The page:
The Goldendale Sentinel - Headlines & History since 1879

By Brittany Allen
News Editor 

Hymning and Ha-Ha-ing


Lou Marzeles

CONTENTED CANTATA LEADER: Barb Stout, shown here leading the Christmas Cantata Choir at the Christmas Choir Concert in 2014, has directed the event for 36 years.

This season especially always seems to bring with it a heap of family traditions, whether that comes in the form of an annual mad dash to The Dalles or outlying Portland to snag Black Friday steals in family fashion or on the wings of first snow which calls for a first sled down Observatory Hill. For Barb Stout, Betty Fahlenkamp, and many other in the Goldendale community, this is cantata season.

This year marks year 36 for this community choral concert. The event actually started out as one exclusively put on by the Goldendale United Methodist Church (GUMC), but when Stout took the position of choir director at GUMC in 1980, she felt it was an experience that was meant to be shared.

"It actually kind of happened by accident," Stout explains; she recalls hearing many people from the Lutheran church and others in town say they'd love to sing in a Christmas choir. "It kind of snowballed from there and we just opened it up to anybody who wanted to sing. There was no church membership required or anything, it was just open to anybody in the community who wanted to sing."

Betty Fahlenkamp got involved because of her position as the fill-in pianist at GUMC.

"Betty agreed to do it, and we had so much fun the first year we did it that we've just done it ever since," Stout says. "I couldn't do it without her, and I wouldn't want to. [...] We always swore that if one of us got tired of it that was going to be it."

But so far they haven't and don't plan on stopping any time soon.

Many long-lasting relationships have been made through participation in the Cantata. Besides the strong friendship which has undoubtedly evolved over the years between Stout and Fahlenkamp, Stout actually met her husband Steve through the choir.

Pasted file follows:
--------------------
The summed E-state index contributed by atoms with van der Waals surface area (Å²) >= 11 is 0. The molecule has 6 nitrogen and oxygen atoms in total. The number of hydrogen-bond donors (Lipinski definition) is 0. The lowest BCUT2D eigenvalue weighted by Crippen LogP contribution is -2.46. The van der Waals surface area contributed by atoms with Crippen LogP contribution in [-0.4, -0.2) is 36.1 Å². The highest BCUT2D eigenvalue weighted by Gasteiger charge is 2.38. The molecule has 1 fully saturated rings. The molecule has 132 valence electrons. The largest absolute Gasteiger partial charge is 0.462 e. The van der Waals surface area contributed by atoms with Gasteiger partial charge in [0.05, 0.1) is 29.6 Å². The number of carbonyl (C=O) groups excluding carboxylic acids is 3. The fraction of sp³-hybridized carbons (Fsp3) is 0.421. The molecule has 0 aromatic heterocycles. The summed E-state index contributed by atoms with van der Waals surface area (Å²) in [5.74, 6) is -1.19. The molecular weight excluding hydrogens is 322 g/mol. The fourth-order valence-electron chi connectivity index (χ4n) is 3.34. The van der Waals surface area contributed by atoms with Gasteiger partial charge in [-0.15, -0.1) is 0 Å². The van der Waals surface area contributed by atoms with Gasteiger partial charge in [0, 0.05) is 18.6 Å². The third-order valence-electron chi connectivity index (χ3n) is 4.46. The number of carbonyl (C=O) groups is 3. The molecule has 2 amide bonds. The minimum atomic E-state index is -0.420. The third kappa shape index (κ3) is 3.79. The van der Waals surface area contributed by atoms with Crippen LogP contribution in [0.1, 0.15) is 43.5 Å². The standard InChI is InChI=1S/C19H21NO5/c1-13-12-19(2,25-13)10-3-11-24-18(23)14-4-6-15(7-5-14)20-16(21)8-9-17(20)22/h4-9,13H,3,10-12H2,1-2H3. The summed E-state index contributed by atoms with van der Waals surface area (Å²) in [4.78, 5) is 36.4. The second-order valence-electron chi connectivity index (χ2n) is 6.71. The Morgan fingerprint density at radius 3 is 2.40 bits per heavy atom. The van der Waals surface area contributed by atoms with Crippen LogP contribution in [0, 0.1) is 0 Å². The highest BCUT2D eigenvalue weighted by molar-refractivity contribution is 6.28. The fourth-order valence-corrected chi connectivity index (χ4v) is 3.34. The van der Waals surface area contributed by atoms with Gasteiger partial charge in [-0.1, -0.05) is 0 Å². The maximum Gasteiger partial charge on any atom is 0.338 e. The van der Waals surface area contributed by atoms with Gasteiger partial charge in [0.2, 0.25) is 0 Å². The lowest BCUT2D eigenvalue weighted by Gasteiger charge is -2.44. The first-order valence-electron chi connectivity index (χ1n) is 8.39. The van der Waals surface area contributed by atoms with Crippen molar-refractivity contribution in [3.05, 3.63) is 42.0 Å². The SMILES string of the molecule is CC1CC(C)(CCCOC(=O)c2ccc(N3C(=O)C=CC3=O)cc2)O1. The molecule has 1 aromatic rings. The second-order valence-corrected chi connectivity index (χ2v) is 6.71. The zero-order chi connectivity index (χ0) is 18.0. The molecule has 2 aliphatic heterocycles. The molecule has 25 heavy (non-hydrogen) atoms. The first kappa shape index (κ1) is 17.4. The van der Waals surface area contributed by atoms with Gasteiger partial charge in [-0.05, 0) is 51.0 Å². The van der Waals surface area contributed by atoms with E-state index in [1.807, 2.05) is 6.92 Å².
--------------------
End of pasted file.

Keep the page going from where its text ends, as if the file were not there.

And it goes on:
"If you join my family, that's just something we do," Barb says. "That was how I met my husband; he sang in the cantata choir."

It was a totally small-town love story. Girl meets boy. Mutual friends add their influence. Girl and boy get together and get married. Girl and boy live and sing together happily ever after and later make their children follow suit.

In years since, Barb and Steve's two daughters, and now their sons-in law, (and undoubtedly, in the future, their grandchildren), have been pulled into the tradition of making a joyful noise at this time of year.

The size of the choir varies between 25-40 singers every year, but the fun times and laughter are always a given. When asked if she had a favorite program from over the years, Stout replies:

"I enjoy all of them. We have so much fun when we're doing the rehearsals. We have a good time; we laugh a lot. If we weren't laughing, we probably wouldn't continue to do it. The finished product always comes out great, but we just have a good time in the process."

This year's program is called "A Family Christmas," and anybody interested in singing is still welcome to come. Rehearsals are on Sunday and Wednesday evenings at 6:30 p.m. at the Goldendale United Methodist Church. The choir with not rehearse this Wednesday (too close to Thanksgiving), but the first performance will take place at Maryhill Winery on Dec. 17 at 3 p.m., and the main event is scheduled for Dec. 18 at 7 p.m. at the Goldendale United Methodist Church. They will also be singing a selected song from the program at the Community Christmas Concert at the Goldendale High School on Dec. 5 at 7 p.m.

"As long as Betty wants to do it, we're still having fun," Stout says.

Stout explains that the atmosphere of the group isn't meant to be by any means strict. "[N]obody keeps track" of how many rehearsals you've missed or made. Stout encourages anyone who wants to join that there is still a place for them.

"We're still just kind of working our way through [the music]," Stout says. "I usually don't put a cut off. I figure if people feel that they've rehearsed enough that they can do it, I say, 'Come and join us.' There's no tryout necessary; it's open to everybody."


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